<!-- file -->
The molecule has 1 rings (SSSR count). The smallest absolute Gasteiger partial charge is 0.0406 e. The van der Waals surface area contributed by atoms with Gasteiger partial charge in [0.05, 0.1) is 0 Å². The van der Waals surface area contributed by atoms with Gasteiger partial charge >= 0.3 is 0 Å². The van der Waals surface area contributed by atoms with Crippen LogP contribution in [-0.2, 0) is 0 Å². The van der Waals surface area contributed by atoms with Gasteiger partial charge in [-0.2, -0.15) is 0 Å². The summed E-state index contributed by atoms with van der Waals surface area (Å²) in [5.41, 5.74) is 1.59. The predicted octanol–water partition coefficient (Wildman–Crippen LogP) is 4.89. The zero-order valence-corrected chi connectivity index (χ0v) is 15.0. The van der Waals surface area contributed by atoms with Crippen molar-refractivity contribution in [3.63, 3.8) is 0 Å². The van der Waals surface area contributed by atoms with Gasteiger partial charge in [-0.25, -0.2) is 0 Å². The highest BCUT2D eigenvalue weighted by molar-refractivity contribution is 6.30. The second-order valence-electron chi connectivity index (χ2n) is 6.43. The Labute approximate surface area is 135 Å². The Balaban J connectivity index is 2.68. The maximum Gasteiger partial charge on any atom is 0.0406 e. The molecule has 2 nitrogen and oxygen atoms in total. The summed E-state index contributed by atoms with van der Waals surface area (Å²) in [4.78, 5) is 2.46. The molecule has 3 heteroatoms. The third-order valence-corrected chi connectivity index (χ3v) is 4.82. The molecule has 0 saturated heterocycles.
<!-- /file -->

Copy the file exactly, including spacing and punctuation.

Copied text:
The molecule has 1 rings (SSSR count). The smallest absolute Gasteiger partial charge is 0.0406 e. The van der Waals surface area contributed by atoms with Gasteiger partial charge in [0.05, 0.1) is 0 Å². The van der Waals surface area contributed by atoms with Gasteiger partial charge >= 0.3 is 0 Å². The van der Waals surface area contributed by atoms with Crippen LogP contribution in [-0.2, 0) is 0 Å². The van der Waals surface area contributed by atoms with Gasteiger partial charge in [-0.2, -0.15) is 0 Å². The summed E-state index contributed by atoms with van der Waals surface area (Å²) in [5.41, 5.74) is 1.59. The predicted octanol–water partition coefficient (Wildman–Crippen LogP) is 4.89. The zero-order valence-corrected chi connectivity index (χ0v) is 15.0. The van der Waals surface area contributed by atoms with Crippen molar-refractivity contribution in [3.63, 3.8) is 0 Å². The van der Waals surface area contributed by atoms with Gasteiger partial charge in [-0.25, -0.2) is 0 Å². The highest BCUT2D eigenvalue weighted by molar-refractivity contribution is 6.30. The second-order valence-electron chi connectivity index (χ2n) is 6.43. The Labute approximate surface area is 135 Å². The Balaban J connectivity index is 2.68. The maximum Gasteiger partial charge on any atom is 0.0406 e. The molecule has 2 nitrogen and oxygen atoms in total. The summed E-state index contributed by atoms with van der Waals surface area (Å²) in [4.78, 5) is 2.46. The molecule has 3 heteroatoms. The third-order valence-corrected chi connectivity index (χ3v) is 4.82. The molecule has 0 saturated heterocycles.